Good Evening! On Thursday, tech stocks in the U.S. took the lead, pushing the major indexes up. The NASDAQ and S&P 500 closed up 1.37% & 0.80%, respectively. The Dow Jones struggled to keep up, only increasing 0.17%.
The competition among streaming platforms has intensified significantly, resulting in an increase in advertisements, increased subscription fees, and more rivalry as companies strive to achieve profitability and attract paying subscribers. And with that, given the multitude of options now accessible to customers, it seems that the media industry is returning to the previous model of cable TV bundles, which streaming services first aimed to disrupt. But how so?
The hero we needed all along! Verizon (VZ) has declared its intention to provide a $10 package that combines the ad-supported subscriptions of Netflix (NFLX) and Warner Bros. Discovery’s (WBD) Max streaming services, which would result in savings of over 40%. However, the bundle is only offered to Verizon’s MyPlan subscribers. On top of that, the company will also provide a supplementary package that merges the ad-free Disney+ subscription with the ad-supported levels of Hulu, ESPN+, Netflix, and Max for a monthly fee of $20. Talk about savings! #NotSponsored
This isn’t new, but it is always appreciated! Recently, companies in this industry have begun providing their own services. Apple, for example, has a package called Apple One that combines Apple TV+ with other services, such as Apple Music and Apple Arcade.
MIT researcher Stuart Madnick‘s recent analysis reveals a higher number of recorded ransomware attacks in the first nine months of 2023 compared to all of 2022. The analysis, financed by Apple (AAPL) but authored independently by Madnick, highlights a significant surge in cyberattacks, affecting up to 360 million individuals as of August.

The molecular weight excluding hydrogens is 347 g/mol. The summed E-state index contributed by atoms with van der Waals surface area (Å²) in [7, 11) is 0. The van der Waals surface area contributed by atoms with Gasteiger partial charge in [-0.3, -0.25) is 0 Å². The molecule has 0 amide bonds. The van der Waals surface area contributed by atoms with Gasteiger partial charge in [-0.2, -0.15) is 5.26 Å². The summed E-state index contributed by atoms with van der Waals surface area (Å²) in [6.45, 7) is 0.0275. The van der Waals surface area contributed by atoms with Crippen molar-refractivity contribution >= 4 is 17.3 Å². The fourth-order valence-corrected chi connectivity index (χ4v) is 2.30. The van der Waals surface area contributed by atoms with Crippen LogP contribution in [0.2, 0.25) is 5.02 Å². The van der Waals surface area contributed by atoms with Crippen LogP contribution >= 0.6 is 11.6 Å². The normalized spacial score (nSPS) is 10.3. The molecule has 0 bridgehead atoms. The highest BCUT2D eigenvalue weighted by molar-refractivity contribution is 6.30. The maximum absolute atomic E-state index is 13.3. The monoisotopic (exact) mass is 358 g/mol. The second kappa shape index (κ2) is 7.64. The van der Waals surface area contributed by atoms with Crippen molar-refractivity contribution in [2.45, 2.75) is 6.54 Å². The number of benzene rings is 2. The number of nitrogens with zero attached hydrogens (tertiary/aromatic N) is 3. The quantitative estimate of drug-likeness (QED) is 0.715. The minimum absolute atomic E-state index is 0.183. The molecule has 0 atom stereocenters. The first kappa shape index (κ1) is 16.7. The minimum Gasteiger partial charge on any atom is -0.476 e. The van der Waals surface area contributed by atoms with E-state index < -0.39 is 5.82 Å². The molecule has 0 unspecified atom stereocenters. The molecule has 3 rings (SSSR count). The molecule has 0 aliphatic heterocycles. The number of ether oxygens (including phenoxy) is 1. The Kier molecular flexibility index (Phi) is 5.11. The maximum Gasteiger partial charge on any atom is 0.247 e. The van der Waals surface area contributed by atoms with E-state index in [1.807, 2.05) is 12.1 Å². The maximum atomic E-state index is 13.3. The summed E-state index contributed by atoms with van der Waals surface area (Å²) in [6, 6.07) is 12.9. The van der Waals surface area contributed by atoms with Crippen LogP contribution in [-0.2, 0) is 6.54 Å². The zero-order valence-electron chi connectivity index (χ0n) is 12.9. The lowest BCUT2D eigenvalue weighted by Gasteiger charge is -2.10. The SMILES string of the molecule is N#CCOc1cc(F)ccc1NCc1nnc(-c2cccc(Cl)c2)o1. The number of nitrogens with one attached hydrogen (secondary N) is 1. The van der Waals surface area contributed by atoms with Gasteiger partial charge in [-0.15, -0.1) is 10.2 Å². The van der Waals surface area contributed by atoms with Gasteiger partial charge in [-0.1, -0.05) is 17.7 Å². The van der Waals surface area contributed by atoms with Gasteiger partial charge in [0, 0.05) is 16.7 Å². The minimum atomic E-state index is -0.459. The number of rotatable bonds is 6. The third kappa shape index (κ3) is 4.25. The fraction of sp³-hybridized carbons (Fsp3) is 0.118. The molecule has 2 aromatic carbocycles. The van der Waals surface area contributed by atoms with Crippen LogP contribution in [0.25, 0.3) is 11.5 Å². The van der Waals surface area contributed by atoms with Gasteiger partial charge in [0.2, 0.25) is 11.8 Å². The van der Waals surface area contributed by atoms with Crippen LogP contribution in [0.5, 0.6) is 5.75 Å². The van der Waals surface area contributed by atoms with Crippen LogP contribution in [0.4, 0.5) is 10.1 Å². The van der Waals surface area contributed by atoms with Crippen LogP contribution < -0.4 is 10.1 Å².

But why has there been an increase? Madnick suggests that the increase in ransomware attacks may be due to the growing sophistication of ransomware groups, which now function as organized criminal gangs. These groups specifically focus on infiltrating institutions that own vital user data, such as government and healthcare facilities. Another factor contributing to the increase, as stated by Madnick, is the growing use of secondary suppliers by cybercriminals to infiltrate their primary targets.
Here are just a few examples… Madnick also highlights many recent instances of significant cyber attacks, such as the breach of 23andMe in October, the hacking of Discord in August, and the targeted attacks on Microsoft’s Outlook and Exchange networks.
But what can be done? Examine thoroughly any email, text messages, and phone calls you get from unfamiliar sources. Disregard any hyperlinks in an email requesting you to access your Amazon (AMZN), Best Buy (BBY), Apple, Google, Microsoft, or any other account. Instead, directly log into your account via the official websites of these businesses.